Education: Heritage Discovery Center

Johnstown Area Heritage Association
Primary Source: Photo Gallery

Coal and Steel Company Towns

Taking Care or Taking Hostage?

In the late 1800s, Cambria Iron, and later Cambria Steel, grew so quickly that it seemed to always need to hire new workers. Many immigrated to Johnstown from Europe just to find work in the mills.

Finding places for all the newcomers to live was a challenge. Single men often lived in boarding houses run by another millworker's wife. Families were more of a challenge. Property owners didn't want to rent to low-wage-earners who might not be able to pay the rent.

The company solved the problem by building inexpensive housing for millworkers to rent close to the mills. Why weren't they worried about low-paid workers not paying their rent? Because they could deduct the rent from their paychecks! The houses were close together to save space in the crowded city neighborhoods.

Coal companies also had to build houses for their workers, but for different reasons. Mines had to be built where the coal was, which was usually in rural areas, often in the "middle of nowhere." Even if the miners could afford to buy or rent, there weren't any houses for miles around!  The coal company had to build a whole town for its workers. In the "patch towns," as they were called, houses, schools, and churches were built right next to the mine. The company even built a store for employees. That could be a mixed blessing.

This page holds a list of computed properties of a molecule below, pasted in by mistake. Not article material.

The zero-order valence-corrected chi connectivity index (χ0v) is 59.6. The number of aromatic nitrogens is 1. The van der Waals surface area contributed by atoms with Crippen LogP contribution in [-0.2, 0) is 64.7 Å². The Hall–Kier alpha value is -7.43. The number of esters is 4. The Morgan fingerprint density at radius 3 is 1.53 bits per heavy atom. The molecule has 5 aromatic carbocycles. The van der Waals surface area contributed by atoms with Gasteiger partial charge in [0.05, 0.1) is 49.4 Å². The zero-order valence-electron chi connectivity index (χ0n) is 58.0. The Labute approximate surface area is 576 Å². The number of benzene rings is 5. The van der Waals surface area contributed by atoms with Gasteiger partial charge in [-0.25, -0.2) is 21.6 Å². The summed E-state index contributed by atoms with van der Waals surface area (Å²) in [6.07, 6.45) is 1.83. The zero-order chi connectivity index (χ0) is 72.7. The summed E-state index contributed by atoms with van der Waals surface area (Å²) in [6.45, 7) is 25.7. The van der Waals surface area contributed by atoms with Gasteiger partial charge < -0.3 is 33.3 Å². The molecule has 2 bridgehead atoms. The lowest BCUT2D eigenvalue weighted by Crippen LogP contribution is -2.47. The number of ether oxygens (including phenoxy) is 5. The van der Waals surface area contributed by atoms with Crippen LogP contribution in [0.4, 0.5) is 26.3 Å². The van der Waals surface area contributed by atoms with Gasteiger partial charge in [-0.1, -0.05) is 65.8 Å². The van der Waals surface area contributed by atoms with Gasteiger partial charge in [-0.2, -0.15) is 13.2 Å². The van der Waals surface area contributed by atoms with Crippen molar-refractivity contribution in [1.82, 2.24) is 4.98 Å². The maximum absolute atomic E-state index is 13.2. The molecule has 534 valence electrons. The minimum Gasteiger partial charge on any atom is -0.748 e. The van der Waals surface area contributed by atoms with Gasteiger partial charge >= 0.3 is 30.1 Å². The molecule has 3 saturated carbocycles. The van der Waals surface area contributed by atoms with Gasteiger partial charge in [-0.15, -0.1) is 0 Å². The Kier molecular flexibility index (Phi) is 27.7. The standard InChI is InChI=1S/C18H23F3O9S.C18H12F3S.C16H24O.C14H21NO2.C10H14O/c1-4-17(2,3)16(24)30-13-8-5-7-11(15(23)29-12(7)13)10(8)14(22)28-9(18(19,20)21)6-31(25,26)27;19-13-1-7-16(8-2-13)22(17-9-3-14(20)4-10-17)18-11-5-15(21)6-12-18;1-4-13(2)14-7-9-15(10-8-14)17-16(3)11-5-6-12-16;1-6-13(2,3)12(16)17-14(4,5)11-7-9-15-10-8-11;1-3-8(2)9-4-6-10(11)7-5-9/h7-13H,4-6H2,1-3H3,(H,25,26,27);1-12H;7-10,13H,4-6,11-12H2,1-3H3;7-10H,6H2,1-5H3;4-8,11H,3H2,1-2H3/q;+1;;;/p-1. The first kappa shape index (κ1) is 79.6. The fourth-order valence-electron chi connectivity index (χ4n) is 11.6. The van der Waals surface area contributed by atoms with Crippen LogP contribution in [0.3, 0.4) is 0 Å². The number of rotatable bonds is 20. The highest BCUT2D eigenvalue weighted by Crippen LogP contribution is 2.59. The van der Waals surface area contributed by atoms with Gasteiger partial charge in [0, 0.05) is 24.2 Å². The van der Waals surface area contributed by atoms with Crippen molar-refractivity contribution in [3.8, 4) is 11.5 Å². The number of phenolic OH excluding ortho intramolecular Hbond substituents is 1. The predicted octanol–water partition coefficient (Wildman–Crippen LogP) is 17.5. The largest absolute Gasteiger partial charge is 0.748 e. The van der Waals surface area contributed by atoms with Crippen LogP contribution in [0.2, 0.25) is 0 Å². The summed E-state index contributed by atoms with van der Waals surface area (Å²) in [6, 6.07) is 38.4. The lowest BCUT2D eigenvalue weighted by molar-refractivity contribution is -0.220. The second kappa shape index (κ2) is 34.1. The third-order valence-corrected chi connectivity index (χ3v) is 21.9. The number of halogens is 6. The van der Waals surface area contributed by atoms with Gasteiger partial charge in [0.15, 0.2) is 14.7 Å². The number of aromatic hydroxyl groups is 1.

Discuss

  • What were some of the advantages of living in a company town? What were some of the disadvantages?
  • What were the advantages and disadvantages for the company?

The song "Sixteen Tons" about being a coal miner, has the chorus:

You load sixteen tons, and what do you get?
Another day older and deeper in debt!
Saint Peter, don't you call me, 'coz I can't go --
I owe my soul to the company store!

  • How does this miner feel about his job? Why doesn't he feel like he's getting ahead? What does it mean to "owe my soul to the company store"?
  • What happens to coal patch towns when the coal was "mined out"?
  • What towns nearby got their start as coal patches? Why were they able to keep going after the coal company left?

Visit the Ghostown Trail run by the Cambria and Indiana County Trail Association.

Walking or riding a bike along the Ghostown Trail takes you over the path of the railroad that connected a string of coal mines and their patch towns. Dilltown, Vintondale, and Nanty Glo still exist, but many others are completely gone, swallowed up by the woods. Besides markers showing the location of these ex-towns, huge piles of waste coal (called "boney piles) and the remnants of many mining buildings and artifacts line the trail.

Riding a bike along the track is a great way to imagine life in a coal town. Some areas look more like a moonscape than a part of rural western Pennsylvania! What damage did old mining methods do to the environment? If you go, be sure to stop at Vintondale and see the exciting "brownfields" project that is cleaning up the damage while telling the history of mining coal. You'll also see the Eliza Furnace, where iron was made back before the days of steel in Johnstown.

Click on the images below to view a larger image. To help you see as much as possible from these photographs, use the tool "Reading a Photograph."

Steel Company Housing

 

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